Sake Tasting

April 7th, 2010

Day 79.  After a satisfying breakfast of rice, pickles and miso soup, we headed off to continue our exploration of the city.  After a stroll around the Imperial Palace we took the Metro to Ginza.  We’re experts at the Metro now and bought ourselves a Pasmo card which gives us free reign on all lines belonging to all Metro companies, and almost as importantly, enables us to cashlessly buy drinks from vending machines around Tokyo.

Imperial Palace

At Ginza we paid a visit to the seven storey Bic Camera superstore, a Mecca of electronic gadgetry.  Everything of every model and colour can be found here.  We really mean everything!  There is a entire floor dedicated to mobile phones.  The Japanese favour the long rectangular flip top phone with enough space to dangle a fluffy toy or trinket.  There is a floor for cameras, a floor for T.V.’s etc. etc.  Safe thought about cancelling our tour of Japan so we could live on the wires floor for a week.

Safe quality checks an in-car air humidifier and ioniser which fits into the cup holder

Another trip on the Metro took us to Shinjuku Station, the busiest train station in the world.  Shinjuku is a lively part of town and home to the Tokyo Metropolitan Government Building boasting amazing views of the city and Mount Fuji from the 45th floor.  Unfortunately the “Shy Mountain” was too embarrassed to reveal itself today.

View of an attractive educational establishment from the 45th floor of the Tokyo Metropolitan Government Building

Late afternoon was spent crossing the street at Shibuya, home to the iconic Tokyo landmark of neon lights and the busiest pedestrian crossing.  When the pedestrian light turns green, half of Tokyo seems to cross the street here.  We did it four times to make sure we’d experienced it properly, three times for practice and once for real.

Crossing the road at Shibuya

It’s no secret that we have a penchant for hot sake and we’d read about a sake specialist in the Shibuya area.  We indulged ourselves and splurged on a slap up meal and a four course sake tasting.  For each type of sake we were invited to choose an individualised cup from a large selection of shapes, sizes and materials.  Choosing the perfect cup was difficult, but drinking the sake was far too easy.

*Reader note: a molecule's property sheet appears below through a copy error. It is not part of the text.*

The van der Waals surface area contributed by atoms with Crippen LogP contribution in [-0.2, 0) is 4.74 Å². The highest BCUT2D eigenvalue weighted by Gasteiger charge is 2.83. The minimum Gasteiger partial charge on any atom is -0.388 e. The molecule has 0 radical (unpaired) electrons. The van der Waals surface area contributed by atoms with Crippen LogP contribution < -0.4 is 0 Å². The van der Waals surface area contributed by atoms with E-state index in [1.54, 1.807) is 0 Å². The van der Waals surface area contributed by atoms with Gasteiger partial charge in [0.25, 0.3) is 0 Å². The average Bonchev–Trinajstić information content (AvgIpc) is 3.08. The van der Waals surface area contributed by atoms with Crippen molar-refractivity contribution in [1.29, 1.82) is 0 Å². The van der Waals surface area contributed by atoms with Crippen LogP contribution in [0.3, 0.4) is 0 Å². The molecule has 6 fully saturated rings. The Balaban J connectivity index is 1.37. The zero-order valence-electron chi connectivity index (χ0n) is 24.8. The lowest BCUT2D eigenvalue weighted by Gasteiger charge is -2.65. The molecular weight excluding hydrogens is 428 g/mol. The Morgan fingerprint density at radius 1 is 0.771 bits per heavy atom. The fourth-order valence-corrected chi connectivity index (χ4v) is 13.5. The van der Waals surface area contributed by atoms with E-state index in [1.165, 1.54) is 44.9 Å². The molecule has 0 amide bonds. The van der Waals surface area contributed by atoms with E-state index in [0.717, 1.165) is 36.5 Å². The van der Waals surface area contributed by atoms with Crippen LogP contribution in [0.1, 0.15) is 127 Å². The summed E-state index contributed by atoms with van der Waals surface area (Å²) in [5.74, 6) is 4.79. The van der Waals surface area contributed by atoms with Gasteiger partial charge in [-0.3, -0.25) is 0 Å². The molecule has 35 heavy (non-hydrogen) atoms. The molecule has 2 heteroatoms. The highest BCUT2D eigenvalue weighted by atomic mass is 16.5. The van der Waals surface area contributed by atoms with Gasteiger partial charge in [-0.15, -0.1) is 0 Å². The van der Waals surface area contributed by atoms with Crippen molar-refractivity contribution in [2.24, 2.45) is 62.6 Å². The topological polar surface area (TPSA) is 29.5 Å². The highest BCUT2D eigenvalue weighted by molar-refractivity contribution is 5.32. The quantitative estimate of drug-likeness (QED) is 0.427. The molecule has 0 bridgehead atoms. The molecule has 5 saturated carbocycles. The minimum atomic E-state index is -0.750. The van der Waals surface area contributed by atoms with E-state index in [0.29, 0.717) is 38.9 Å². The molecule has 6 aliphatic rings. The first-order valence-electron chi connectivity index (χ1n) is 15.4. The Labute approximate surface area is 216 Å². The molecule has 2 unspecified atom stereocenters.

Safe also ordered a Shochu, a rice spirit, which we’d heard had become very popular in Japan.  Little did we know that we’d ordered a half-pint of tequila on ice.  Not one for us lightweight drinkers to repeat!

Choose a cup ... any cup ...

Naturally, we were given a personal table barbeque to roast our oversized shiitake mushrooms, though unfortunately we left the first one stewing a little too long and it shrivelled.  We were given remedial classes from the friendly waiter so our next attempt was cooked to perfection.

The perfect mushroom

The dessert was sublime.  The lemon jelly (pronounced zelly in Japanese) was a feat of engineering where the inside of a lemon had been removed and perfectly (and miraculously) substituted with a lightly perfumed soft wobbliness.  A great end to a special meal.

The perfect wobbliness

On the way back to the hotel, we grabbed a hot sweet milky Royal Milk Tea from a vending machine to help counteract the effects of the Shochu!

2 Responses to “Sake Tasting”

  1. BODAD says:

    Fascinating…Thanks!! Mum was delighted to hear from you, Annie.

  2. James D says:

    An impressive mushroom!
    Try and find a Unagi restaurant when you are there – it was one of my favorite dishes.
    Also try unpasteurised Sake as you can’t get it in the UK. It’s one that is served chilled. nama-zake.
    Glad to see you made it out of the wire floor! :-)
    Request for ceremonial tea powder please… I think it has 4 times the caffeine of espresso!

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